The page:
Thursday, May 31, 2012

Develop on Mac, host on GitHub, and deploy to Windows Azure with git-azure

If you are like most node.js developers, you develop your code on a Mac and host it on GitHub. With the git-azure project I started recently, you can now deploy that code to Windows Azure directly from your development environment.

What is git-azure?

Git-azure is a tool and runtime environment that allows deploying multiple node.js applications into Windows Azure Worker Role from MacOS using Git in seconds.

A good way to understand how git-azure can help you deploy and manage node.js applications is to watch the 7 minute video below. 

Git-azure consists of three components: a git-azure runtime, a command line tool integrated into git toolchain, and your own Git repository (likely on GitHub).

The git-azure runtime is a pre-packaged Windows Azure service that runs HTTP and WebSocket reverse proxy on an instance of Windows Azure Worker Role. The proxy is associated with your Git repository that contains one or more node.js applications. Incoming HTTP and WebSocket requests are routed to individual applications following a set of convention based or explicit routing rules.

The git-azure command line tool is an extension of the git toolchain and accessible with the git azure command. It allows you to perform a one-time deployment of git-azure runtime associated with your Git repository to Windows Azure, after which adding, modifying, and configurting applications is performend with regular git push commands and take seconds. The git azure tool also helps with scaffolding appliations, configuring routing and SSL, and access to Windows Azure Blob Storage.

Motivation and direction

I have started the git-azure project as a platform for experimenting with a variety of ideas related to streamlining development and deployment of applications to Windows Azure. Current focus is primarily on node.js applications.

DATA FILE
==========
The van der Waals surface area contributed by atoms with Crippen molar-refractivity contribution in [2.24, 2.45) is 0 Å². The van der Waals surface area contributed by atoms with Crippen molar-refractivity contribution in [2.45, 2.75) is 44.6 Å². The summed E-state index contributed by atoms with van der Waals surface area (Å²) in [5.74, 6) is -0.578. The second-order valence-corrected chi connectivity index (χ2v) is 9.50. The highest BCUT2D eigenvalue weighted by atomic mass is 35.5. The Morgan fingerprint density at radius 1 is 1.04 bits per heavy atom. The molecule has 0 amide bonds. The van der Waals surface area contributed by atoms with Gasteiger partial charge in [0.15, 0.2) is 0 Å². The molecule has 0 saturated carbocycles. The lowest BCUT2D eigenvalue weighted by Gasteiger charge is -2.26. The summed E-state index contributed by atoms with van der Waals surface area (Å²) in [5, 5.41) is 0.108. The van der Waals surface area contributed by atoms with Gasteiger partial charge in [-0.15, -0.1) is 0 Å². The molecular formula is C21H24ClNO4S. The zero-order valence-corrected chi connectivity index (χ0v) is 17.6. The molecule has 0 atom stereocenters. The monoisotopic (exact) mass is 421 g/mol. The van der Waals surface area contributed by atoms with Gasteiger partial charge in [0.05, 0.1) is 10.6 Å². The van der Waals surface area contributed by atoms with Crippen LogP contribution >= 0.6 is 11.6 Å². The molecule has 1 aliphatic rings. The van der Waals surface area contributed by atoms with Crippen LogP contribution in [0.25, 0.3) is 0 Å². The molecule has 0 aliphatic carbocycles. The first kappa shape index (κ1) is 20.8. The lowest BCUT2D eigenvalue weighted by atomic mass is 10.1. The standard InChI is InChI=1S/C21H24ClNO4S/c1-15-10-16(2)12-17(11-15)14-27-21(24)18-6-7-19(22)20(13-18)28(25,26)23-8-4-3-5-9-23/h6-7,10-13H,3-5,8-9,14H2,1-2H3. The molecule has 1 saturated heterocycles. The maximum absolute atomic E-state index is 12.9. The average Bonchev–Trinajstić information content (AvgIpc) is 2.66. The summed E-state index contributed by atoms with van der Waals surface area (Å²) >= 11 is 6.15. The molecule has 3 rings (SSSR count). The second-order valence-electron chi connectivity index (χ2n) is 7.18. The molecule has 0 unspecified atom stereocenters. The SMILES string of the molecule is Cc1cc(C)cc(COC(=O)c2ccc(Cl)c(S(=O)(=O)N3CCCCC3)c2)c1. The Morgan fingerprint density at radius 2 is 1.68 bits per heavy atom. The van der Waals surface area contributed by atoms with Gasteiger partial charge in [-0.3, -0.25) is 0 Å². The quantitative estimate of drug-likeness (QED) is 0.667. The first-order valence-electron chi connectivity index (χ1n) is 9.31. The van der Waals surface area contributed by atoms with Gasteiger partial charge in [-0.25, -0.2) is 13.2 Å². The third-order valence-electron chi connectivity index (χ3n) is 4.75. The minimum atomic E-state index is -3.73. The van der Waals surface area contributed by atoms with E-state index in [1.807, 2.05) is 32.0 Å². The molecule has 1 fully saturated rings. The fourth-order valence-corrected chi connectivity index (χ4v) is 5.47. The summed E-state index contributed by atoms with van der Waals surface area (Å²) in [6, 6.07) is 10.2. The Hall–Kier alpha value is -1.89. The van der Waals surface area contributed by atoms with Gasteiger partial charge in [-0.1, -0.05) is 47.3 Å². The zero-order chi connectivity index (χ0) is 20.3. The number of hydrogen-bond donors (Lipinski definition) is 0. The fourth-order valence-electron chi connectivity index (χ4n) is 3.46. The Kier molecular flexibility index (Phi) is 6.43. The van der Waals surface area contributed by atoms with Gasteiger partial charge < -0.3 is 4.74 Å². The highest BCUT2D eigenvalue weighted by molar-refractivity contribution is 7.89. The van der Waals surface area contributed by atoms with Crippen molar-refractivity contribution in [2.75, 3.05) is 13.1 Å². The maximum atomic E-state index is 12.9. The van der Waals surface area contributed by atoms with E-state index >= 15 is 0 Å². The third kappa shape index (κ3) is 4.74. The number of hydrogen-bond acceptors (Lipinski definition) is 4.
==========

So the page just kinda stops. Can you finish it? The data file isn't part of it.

Key design decisions at this point were derived from two observations:

The initial release of git-azure (v0.2.0) supports the following scenarios and functionality:

  • develop on Mac, host code on GitHub, and deploy from Mac to Windows Azure Worker Role,
  • tight integration of the client side tool with the git toolchain,
  • run multiple self-hosted node.js applications behind an HTTP reverse proxy on a single VM running in Windows Azure,
  • after initial provisioning of the VM, add and modify applications in seconds using git push and a post-receive hook,
  • support for HTTP and WebSocket traffic,
  • SSL support out of the box,
  • customization of SSL credentials per host name using Server Name Identification (SNI),
  • administrative access to the VM using RAS (currently requires Windows client).

In the nearest future, I am planning to look at the following:

  • real time access to application logs and diagnostic information,
  • SSH access to the VM for administration,
  • scale out to multiple VM instances and customization of VM size

How to learn more and engage

Do check out the walkthrough at the project site at for hands-on experience with the git-azure tool and runtime as well as access to the code.

Please share your thoughts or ideas by filing an issue, or consider contributing to the project. I do take contributions.

Special thanks

Special thanks to Glenn Block, the first user of git-azure, for valuable feedback and ideas, as well as helping spread the news about git-azure across several node.js events he spoke at recently in Europe.

Also a big thank you to Matias Woloski who was kind enough to talk about git-azure during JSConf.AR 2012.

Thursday, May 10, 2012

YAML configuration support in iisnode

Upon popular demand for YAML configuration (or rather lack of demand for angle brackets of web.config), iisnode v0.1.20 adds support for specifying configuration options in a YAML file. This allows you to use an established, user-friendly format to control most aspects of hosting node.js applications in IIS on Windows using iisnode.